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Browse publications gathered by the California Energy Commission that focus on climate change issues relevant to the State of California. Find both PIER research papers as well as relevant articles published in peer reviewed journals.

Publications Published in 2000


  1. A comparison of delta change and downscaled GCM scenarios for three mountainous basins in the United States. Lauren E. Hay, Robert L. Wilby, George H. Leavesley.
    Journal of the American Water Resources Association: 2000
    http://dx.doi.org/10.1111/j.1752-1688.2000.tb04276.x
    DOI: 10.1111/j.1752-1688.2000.tb04276.x
    Notes
    Simulated daily precipitation, temperature, and runoff time series were compared in three mountainous basins in the United States: (1) the Animas River basin in Colorado, (2) the East Fork of the Carson River basin in Nevada and California, and (3) the Cle Elum River basin in Washington State. Two methods of climate scenario generation were compared: delta change and statistical downscaling. The delta change method uses differences between simulated current and future climate conditions from the Hadley Centre for Climate Prediction and Research (HadCM2) General Circulation Model (GCM) added to observed time series of climate variables. A statistical downscaling (SDS) model was developed for each basin using station data and output from the National Center for Environmental Prediction/National Center for Atmospheric Research (NCEP/NCAR) reanalysis regridded to the scale of HadCM2.


  2. A neural network approach to local downscaling of GCM output for assessing wind power implications of climate change. Sailor, D. J.; Hu, T.; Li, X. & Rosen, J. N..
    Renewable Energy: 2000
    Notes
    A methodology is presented for downscaling General Circulation Model (GCM) output to predict surface wind speeds at scales of interest in the wind power industry under expected future climatic conditions. The approach involves a combination of Neural Network tools and traditional weather forecasting techniques. A Neural Network transfer function is developed to relate local wind speed observations to large scale GCM predictions of atmospheric properties under current climatic conditions. By assuming the invariability of this transfer function under conditions of doubled atmospheric carbon dioxide, the resulting transfer function is then applied to GCM output for a transient run of the National Center for Atmospheric Research coupled ocean-atmosphere GCM. This methodology is applied to three test sites in regions relevant to the wind power industry'one in Texas and two in California. Changes in daily mean wind speeds at each location are presented and discussed with respect to potential implications for wind power generation.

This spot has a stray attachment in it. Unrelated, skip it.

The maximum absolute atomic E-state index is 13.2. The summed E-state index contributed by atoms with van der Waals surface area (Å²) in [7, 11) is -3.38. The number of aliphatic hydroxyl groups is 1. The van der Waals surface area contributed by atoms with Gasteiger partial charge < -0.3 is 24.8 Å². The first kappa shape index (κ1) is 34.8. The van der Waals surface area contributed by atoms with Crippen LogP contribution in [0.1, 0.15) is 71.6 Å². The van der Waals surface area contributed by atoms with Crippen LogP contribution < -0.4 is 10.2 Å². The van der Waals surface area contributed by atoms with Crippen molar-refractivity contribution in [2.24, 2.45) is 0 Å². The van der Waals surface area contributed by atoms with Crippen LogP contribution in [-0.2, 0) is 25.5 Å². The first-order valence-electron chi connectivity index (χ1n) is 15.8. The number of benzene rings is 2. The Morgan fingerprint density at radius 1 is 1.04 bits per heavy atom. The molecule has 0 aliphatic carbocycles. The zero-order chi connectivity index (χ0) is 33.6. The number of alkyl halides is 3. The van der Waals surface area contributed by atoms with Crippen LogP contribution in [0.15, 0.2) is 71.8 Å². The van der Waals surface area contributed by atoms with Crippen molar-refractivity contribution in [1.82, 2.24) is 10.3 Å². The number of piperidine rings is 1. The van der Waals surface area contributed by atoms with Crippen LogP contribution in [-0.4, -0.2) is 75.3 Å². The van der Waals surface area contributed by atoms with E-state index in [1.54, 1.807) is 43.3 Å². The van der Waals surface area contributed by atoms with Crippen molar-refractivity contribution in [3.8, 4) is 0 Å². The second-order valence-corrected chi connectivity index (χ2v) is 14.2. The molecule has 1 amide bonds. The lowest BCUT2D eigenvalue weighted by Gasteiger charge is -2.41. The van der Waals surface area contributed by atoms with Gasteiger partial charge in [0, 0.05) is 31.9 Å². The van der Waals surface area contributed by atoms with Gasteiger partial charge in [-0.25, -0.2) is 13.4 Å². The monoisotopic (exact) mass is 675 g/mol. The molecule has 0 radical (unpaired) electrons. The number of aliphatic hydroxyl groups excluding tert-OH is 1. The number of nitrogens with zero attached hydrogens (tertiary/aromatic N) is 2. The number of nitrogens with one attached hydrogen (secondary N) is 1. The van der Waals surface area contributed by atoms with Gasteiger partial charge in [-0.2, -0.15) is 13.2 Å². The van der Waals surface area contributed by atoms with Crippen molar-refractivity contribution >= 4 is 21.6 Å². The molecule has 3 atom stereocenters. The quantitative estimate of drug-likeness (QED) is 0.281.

3. Biodiversity hotspots for conservation priorities. (Cover story). Myers, Norman & Mittermeier, Russell A..
    Nature Publishing Group Nature: 2000
    http://www.nature.com/nature/journal/v403/n6772/full/403853a0.html
    DOI: 10.1038/35002501
    Notes
    Cites the importance of identifying 'biodiversity hotspots' in the prevention of species extinction. Contribution of habitat destruction to extinction; Types and locations of `hotspots'; Assessment of endemism among higher taxa; Original implementation of the `hotspots' strategy in 1989.


  4. Biodiversity is critical to future health of California's ecology and economy. B. Allen-Diaz & Susanne C. Moser.
    California Agriculture: 2000
    http://ucce.ucdavis.edu/files/repositoryfiles/ca5402p26-67450.pdf
    Notes
    Each individual organism plays a role in the birth-to-death cycle of this planet. Ecologists often refer to the web of life describing the interconnectedness of all organisms and environments. Of California's more than 4,800 native plant species 29% are only found here. Each species is the repository of an immense amount of genetic information. Organisms provide direct economic value to humans in the form of marketable products such as food and medicine as well as services like recreation beauty and clean water. But civilization has been altering the Earth's environment and the consuming resources at rates faster than during any known era in history. At the same time we are poorly equipped to evaluate the environmental and economic trade-offs between species as traditional commodities as providers of ecosystem services and as players with largely unknown roles in life on Earth. New institutional frameworks and incentives must be developed in the 21st century for making informed and wise choices about the environment. Such decision-making frameworks should ensure the protection of fundamental sources of food clean water and habitat that are Earth's life-support.